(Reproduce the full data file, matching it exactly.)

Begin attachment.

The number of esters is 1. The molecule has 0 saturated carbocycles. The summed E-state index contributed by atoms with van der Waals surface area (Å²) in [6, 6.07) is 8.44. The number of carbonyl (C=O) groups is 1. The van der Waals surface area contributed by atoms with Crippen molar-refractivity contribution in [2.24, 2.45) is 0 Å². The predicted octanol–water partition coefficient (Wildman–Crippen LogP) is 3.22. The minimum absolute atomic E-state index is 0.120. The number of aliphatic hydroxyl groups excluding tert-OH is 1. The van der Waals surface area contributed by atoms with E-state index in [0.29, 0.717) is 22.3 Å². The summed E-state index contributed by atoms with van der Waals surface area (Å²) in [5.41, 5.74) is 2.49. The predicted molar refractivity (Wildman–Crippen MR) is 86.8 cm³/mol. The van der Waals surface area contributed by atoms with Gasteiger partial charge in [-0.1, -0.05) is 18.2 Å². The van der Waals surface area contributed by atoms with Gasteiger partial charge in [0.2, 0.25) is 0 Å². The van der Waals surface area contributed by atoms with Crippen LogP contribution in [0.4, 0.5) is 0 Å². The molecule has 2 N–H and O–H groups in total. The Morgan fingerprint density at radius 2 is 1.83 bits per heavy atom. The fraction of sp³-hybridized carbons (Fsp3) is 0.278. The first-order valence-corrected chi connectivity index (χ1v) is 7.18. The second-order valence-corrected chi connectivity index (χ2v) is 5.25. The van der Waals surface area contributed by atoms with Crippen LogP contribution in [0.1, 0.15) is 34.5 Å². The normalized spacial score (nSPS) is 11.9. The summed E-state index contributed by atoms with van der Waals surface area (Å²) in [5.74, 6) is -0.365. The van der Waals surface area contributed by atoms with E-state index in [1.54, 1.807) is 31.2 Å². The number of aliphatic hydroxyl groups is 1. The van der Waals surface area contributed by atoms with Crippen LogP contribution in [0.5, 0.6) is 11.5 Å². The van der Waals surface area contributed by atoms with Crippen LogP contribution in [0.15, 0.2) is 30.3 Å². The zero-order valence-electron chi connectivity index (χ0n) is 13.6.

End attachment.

The number of esters is 1. The molecule has 0 saturated carbocycles. The summed E-state index contributed by atoms with van der Waals surface area (Å²) in [6, 6.07) is 8.44. The number of carbonyl (C=O) groups is 1. The van der Waals surface area contributed by atoms with Crippen molar-refractivity contribution in [2.24, 2.45) is 0 Å². The predicted octanol–water partition coefficient (Wildman–Crippen LogP) is 3.22. The minimum absolute atomic E-state index is 0.120. The number of aliphatic hydroxyl groups excluding tert-OH is 1. The van der Waals surface area contributed by atoms with E-state index in [0.29, 0.717) is 22.3 Å². The summed E-state index contributed by atoms with van der Waals surface area (Å²) in [5.41, 5.74) is 2.49. The predicted molar refractivity (Wildman–Crippen MR) is 86.8 cm³/mol. The van der Waals surface area contributed by atoms with Gasteiger partial charge in [-0.1, -0.05) is 18.2 Å². The van der Waals surface area contributed by atoms with Gasteiger partial charge in [0.2, 0.25) is 0 Å². The van der Waals surface area contributed by atoms with Crippen LogP contribution in [0.4, 0.5) is 0 Å². The molecule has 2 N–H and O–H groups in total. The Morgan fingerprint density at radius 2 is 1.83 bits per heavy atom. The fraction of sp³-hybridized carbons (Fsp3) is 0.278. The first-order valence-corrected chi connectivity index (χ1v) is 7.18. The second-order valence-corrected chi connectivity index (χ2v) is 5.25. The van der Waals surface area contributed by atoms with Crippen LogP contribution in [0.1, 0.15) is 34.5 Å². The normalized spacial score (nSPS) is 11.9. The summed E-state index contributed by atoms with van der Waals surface area (Å²) in [5.74, 6) is -0.365. The van der Waals surface area contributed by atoms with E-state index in [1.54, 1.807) is 31.2 Å². The number of aliphatic hydroxyl groups is 1. The van der Waals surface area contributed by atoms with Crippen LogP contribution in [0.5, 0.6) is 11.5 Å². The van der Waals surface area contributed by atoms with Crippen LogP contribution in [0.15, 0.2) is 30.3 Å². The zero-order valence-electron chi connectivity index (χ0n) is 13.6.